Clearly relishing her title role Caroline Taylor as Lucette, known as Cendrillon, excelled both in voice and acting prowess moving with grace. Looking elegant in her gorgeous evening dress and suitably demure in her adopted personality Taylor made a most credible downtrodden heroine who has found love with a handsome Prince. Reasonably bright with a light creamy tone the soprano doesn’t have a particularly large voice, but it’s a most attractive one. The coloratura requirements and high notes were satisfyingly achieved by Taylor displaying real promise. Tenor Michael Gibson in the part of Le Prince Charmant (Prince Charming) – with long brown wig wearing an attractive light grey frock coat – seemed to grow in confidence as the opera progressed. Despite some minor unsteadiness the tenor revealed an attractive tone to his voice. At the conclusion of Act II his duet with Cendrillon was movingly done as they sing to each other from different sides of the mirrored wall.

Eleanor Watts gave an exuberant comedy performance as the wicked stepmother Madame de la Haltière who was not averse to knocking back a handful of pills and swigging drink. With an agreeable tone the mezzo-soprano has a strong voice that projected well through the hall and in Act III the audience showed its approval for Watts with a burst of applause. Disagreeable stepsisters, Noémie and Dorothée, played by Charlotte Richardson and Rhiain Taylor looked delightful and sounded well too. I look forward to them appearing in more substantial future roles. Cendrillon’s father Pandolfe sung by baritone Matthew Nuttall sings well. Noticeably in his first act aria, bemoaning marrying Madame de la Haltière his selfish countess wife, his delivery is moderately smooth and steady. In the role of La Fée (Fairy Godmother) soprano Stephanie Poropat with her illuminated white wig, surrounded by her attendant fairies, sings her Act I aria with assurance and noticeable clarity. Projecting her voice well, Poropat’s coloratura display and effective leaps to her top register were especially enjoyable.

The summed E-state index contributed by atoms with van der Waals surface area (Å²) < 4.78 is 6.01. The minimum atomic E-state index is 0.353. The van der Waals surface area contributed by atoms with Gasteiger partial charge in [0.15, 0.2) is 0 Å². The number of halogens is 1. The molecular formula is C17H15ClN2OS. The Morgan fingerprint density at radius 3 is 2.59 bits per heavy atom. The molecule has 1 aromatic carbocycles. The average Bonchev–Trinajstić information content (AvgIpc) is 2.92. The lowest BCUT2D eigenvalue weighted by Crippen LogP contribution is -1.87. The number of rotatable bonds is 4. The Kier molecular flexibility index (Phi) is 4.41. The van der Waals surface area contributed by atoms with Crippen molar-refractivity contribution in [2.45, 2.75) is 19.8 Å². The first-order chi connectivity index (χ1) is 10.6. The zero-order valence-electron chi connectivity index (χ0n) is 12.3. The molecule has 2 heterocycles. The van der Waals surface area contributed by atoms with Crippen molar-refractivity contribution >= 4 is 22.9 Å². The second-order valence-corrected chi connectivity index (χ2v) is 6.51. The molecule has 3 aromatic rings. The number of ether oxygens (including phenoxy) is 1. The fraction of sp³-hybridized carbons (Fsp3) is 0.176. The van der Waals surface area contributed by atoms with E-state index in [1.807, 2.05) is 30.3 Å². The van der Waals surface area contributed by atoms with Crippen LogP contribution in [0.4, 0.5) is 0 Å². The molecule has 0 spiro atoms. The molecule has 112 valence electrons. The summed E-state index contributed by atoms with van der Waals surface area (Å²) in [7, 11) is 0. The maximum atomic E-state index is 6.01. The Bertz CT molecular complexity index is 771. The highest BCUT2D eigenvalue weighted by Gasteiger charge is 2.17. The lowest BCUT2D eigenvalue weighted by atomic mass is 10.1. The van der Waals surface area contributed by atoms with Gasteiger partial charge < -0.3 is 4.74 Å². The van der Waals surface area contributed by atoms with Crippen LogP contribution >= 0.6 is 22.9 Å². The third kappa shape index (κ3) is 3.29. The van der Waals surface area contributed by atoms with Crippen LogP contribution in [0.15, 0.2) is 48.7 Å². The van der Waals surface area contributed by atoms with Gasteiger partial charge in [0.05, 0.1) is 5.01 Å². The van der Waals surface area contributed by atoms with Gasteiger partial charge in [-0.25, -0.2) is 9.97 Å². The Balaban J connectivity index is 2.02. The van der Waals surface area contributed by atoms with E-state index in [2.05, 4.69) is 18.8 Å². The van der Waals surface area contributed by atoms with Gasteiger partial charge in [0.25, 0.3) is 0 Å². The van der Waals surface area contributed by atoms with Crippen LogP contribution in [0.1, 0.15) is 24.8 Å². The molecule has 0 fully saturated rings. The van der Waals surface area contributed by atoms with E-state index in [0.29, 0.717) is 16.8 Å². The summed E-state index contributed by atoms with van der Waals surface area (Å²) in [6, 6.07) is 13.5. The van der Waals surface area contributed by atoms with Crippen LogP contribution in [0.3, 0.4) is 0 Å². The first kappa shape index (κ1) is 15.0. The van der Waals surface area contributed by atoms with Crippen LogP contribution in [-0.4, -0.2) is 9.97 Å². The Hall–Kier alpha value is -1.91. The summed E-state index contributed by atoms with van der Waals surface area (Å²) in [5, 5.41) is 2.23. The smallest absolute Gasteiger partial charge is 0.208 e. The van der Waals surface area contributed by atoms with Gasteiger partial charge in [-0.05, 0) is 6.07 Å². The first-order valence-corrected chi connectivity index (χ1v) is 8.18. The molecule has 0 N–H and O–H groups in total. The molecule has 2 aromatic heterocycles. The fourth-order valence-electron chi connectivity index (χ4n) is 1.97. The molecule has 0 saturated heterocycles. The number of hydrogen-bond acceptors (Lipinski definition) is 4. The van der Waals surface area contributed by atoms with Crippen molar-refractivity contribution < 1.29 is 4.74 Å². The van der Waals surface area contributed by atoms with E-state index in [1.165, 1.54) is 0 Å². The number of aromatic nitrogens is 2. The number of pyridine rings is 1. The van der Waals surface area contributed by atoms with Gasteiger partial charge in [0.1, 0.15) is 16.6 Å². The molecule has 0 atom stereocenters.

Acquitting itself with merit the chorus was a credit to chorus master Kevin Thraves. Specially mention is owed to conductor Martin André for such steadfast direction adopting sensible tempi and dynamics. In fine form the student orchestra sounded excellent with little in the way of individual errant episodes to worry about. Noticeable was the exceptional playing of the principal clarinet producing a gorgeous tone and the flute sounded splendid too. Grumbles, none really except the surtitles were uncomfortably high for those seated in the lower half rows.

Royally entertained by Olivia Fuchs’ Cendrillon the delighted Manchester audience supplied long and enthusiastic applause.

Michael Cookson

For an earlier review of the alternate cast click here.